January 15, 2019 Kent Ingle

Finding Courage to Ask and Believe

I would like to share with you a weight that has been on my heart as the last few months have progressed, and which I believe correlates to relevant activity occurring throughout our country and in our culture. When we take a look around, it becomes easily evident that we live in rather staggering times.

A few weeks ago, a college student asked me this question… “When you look at the news and everything talked about on social media, doesn’t it seem like evil is winning?”

This question made me ponder. Is the present reality of our circumstances and the promise of our future truly this bleak? I laid this question before the Lord, and He led me to Habakkuk 3. This book in essence records a significant dialogue between God and the prophet Habakkuk. Habakkuk asks God questions – asking why things are the way they are, and why God isn’t doing more.

When we analyze the passage within context, we see that these words were written just prior to the Babylonian invasion of Judah in 597 B.C. At this time, Judah lived in a way that intentionally ignored God, and God’s pending judgment was imminent. Habakkuk, in the middle of it all, was dialoguing with God about his surfacing concern with culture’s involvements. I’m sure he was distressed about the political upheaval, uncertainty, and seeming absence of God in his troubled midst. He lamented the culture he dwelled in and the community of people that surrounded him. In great confusion, he asked God what was being planned to do about it.  

Habakkuk, in the middle of it all, was dialoguing with God about his surfacing concern with culture’s involvements.

This passage captures some of the angst found in Habakkuk’s setting. It captures what people had previously seen versus what they presently saw. Much like our culture today, it appeared God wasn’t moving how He used to. If we imagine ourselves as an Israelite in that era, we might notice that people constantly heard stories of their ancestors’ deliverance from Egypt, God’s provision of manna and the parting of the Red Sea.

Habakkuk declares in chapter 3, “LORD, I have heard of your fame; I stand in awe of your deeds, LORD. Repeat them in our day, in our time make them known; in wrath remember mercy.” When Habakkuk was writing these words, he was saying, “I’ve heard about this stuff that you’ve done. I’ve heard of your fame and deeds, but I haven’t experienced them. If I’m really honest, they’re like rumors to me. They’re not my life’s reality.” Do you ever feel like that? – Like the God of the Bible seems somewhat passive or silent in today’s modern culture? You read about astonishing miracles in Scripture, which grasp God’s personal involvement in many lives, and yet we still might be wondering about this ostensible gap – the gap between what someone reads and what someone experiences.

Here is the central suggestion: the key to seeing God move in our culture is to first see Him move in our individual lives. If we want God to move now as He has in the past, we must expect Him to move in our own lives and in our own present circumstances. Considering the fact that our generation could go to the grave without seeing the historic fame and deeds of God is heartbreaking. We should believe that God continues to write an epic, global, redemptive story, and every single one of us is invited to play a remarkable part.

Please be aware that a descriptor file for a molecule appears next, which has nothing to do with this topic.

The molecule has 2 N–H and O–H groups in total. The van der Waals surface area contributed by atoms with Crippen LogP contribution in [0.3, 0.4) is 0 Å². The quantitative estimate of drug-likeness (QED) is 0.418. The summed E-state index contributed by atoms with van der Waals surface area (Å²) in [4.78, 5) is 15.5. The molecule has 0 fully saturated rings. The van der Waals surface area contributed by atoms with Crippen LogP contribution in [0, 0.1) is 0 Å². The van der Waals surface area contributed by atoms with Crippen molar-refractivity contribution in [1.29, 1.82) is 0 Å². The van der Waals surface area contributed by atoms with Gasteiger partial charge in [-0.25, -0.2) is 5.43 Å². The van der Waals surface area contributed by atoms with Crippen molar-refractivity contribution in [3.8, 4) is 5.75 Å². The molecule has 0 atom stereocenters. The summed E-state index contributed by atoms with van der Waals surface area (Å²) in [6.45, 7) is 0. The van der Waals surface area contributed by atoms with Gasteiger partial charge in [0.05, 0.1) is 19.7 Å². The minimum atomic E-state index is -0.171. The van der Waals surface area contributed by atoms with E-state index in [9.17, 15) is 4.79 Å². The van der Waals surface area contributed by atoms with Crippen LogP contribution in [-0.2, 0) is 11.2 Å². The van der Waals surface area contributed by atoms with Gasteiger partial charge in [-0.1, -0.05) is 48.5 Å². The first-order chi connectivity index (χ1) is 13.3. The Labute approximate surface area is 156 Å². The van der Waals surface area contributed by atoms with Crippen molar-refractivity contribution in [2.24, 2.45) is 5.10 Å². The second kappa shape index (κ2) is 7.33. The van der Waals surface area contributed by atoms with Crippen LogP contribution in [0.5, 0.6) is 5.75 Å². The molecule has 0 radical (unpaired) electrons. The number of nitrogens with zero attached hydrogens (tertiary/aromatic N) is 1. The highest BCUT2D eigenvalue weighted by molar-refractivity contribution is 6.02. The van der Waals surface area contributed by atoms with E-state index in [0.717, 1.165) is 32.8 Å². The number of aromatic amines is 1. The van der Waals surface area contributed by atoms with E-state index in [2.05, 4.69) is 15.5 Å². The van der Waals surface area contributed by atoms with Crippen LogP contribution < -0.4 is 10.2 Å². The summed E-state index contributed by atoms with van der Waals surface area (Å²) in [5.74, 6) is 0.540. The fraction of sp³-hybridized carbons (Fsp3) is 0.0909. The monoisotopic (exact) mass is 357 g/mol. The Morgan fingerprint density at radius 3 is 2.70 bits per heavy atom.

Here is the central suggestion: the key to seeing God move in our culture is to first see Him move in our individual lives.

So, let’s reflect back upon Habakkuk. What did he do? There he was, in the middle of a culture where it seemed like evil swelled around him and God stayed silent.

He did exactly what God repeatedly calls us to do.

God calls us to ask. Habakkuk had an insatiable desire to see the mighty acts of God. He wanted to see them in his community and in his lifetime, so he asked God to fulfill that desire. The thought of Habakkuk living his life without seeing the undeniable, tangible reality of God was unacceptable to him. Habakkuk pleaded with God, “God, do it again in my lifetime. Do it again in my generation. Do it again – now.”

We need to have the same posture, the same perspective. Scripture tells us in James 4:2, “You have not because you ask not.” Perhaps all we need to do is simply ask God to move in our lives and gaze upon how He fulfills our desires beyond our wildest expectations.

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About the Author

Kent Ingle Dr. Ingle has a Bachelor of Arts degree in broadcast journalism and a Master’s degree in Theological Studies from Vanguard University of Southern California. He also has a Doctor of Ministry degree from the Assemblies of God Theological Seminary in Springfield, Missouri. Kent served in pastoral leadership in two congregations – one in Los Angeles and the other in Chicago. Later, he served as Dean of the College of Ministry at Northwest University in Kirkland, Washington. He currently serves as President of Southeastern University.